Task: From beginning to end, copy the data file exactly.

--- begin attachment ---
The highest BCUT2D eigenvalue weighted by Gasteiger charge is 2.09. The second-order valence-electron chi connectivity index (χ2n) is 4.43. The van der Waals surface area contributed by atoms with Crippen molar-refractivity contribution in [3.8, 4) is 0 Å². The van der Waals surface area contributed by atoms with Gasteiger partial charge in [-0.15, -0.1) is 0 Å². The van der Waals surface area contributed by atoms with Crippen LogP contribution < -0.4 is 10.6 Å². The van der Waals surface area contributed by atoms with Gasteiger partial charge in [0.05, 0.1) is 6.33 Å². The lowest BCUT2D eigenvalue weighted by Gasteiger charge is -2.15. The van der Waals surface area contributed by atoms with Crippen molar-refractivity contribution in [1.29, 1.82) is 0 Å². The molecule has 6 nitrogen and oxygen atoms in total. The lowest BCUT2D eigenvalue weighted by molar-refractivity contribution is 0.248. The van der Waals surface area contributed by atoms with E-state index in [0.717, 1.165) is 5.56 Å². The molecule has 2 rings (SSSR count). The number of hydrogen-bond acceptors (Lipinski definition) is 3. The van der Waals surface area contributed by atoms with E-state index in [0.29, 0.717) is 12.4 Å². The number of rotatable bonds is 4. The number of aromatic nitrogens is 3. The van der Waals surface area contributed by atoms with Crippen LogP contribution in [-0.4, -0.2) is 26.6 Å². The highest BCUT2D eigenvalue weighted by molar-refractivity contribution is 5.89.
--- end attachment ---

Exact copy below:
The highest BCUT2D eigenvalue weighted by Gasteiger charge is 2.09. The second-order valence-electron chi connectivity index (χ2n) is 4.43. The van der Waals surface area contributed by atoms with Crippen molar-refractivity contribution in [3.8, 4) is 0 Å². The van der Waals surface area contributed by atoms with Gasteiger partial charge in [-0.15, -0.1) is 0 Å². The van der Waals surface area contributed by atoms with Crippen LogP contribution < -0.4 is 10.6 Å². The van der Waals surface area contributed by atoms with Gasteiger partial charge in [0.05, 0.1) is 6.33 Å². The lowest BCUT2D eigenvalue weighted by Gasteiger charge is -2.15. The van der Waals surface area contributed by atoms with Crippen molar-refractivity contribution in [1.29, 1.82) is 0 Å². The molecule has 6 nitrogen and oxygen atoms in total. The lowest BCUT2D eigenvalue weighted by molar-refractivity contribution is 0.248. The van der Waals surface area contributed by atoms with E-state index in [0.717, 1.165) is 5.56 Å². The molecule has 2 rings (SSSR count). The number of hydrogen-bond acceptors (Lipinski definition) is 3. The van der Waals surface area contributed by atoms with E-state index in [0.29, 0.717) is 12.4 Å². The number of rotatable bonds is 4. The number of aromatic nitrogens is 3. The van der Waals surface area contributed by atoms with Crippen LogP contribution in [-0.4, -0.2) is 26.6 Å². The highest BCUT2D eigenvalue weighted by molar-refractivity contribution is 5.89.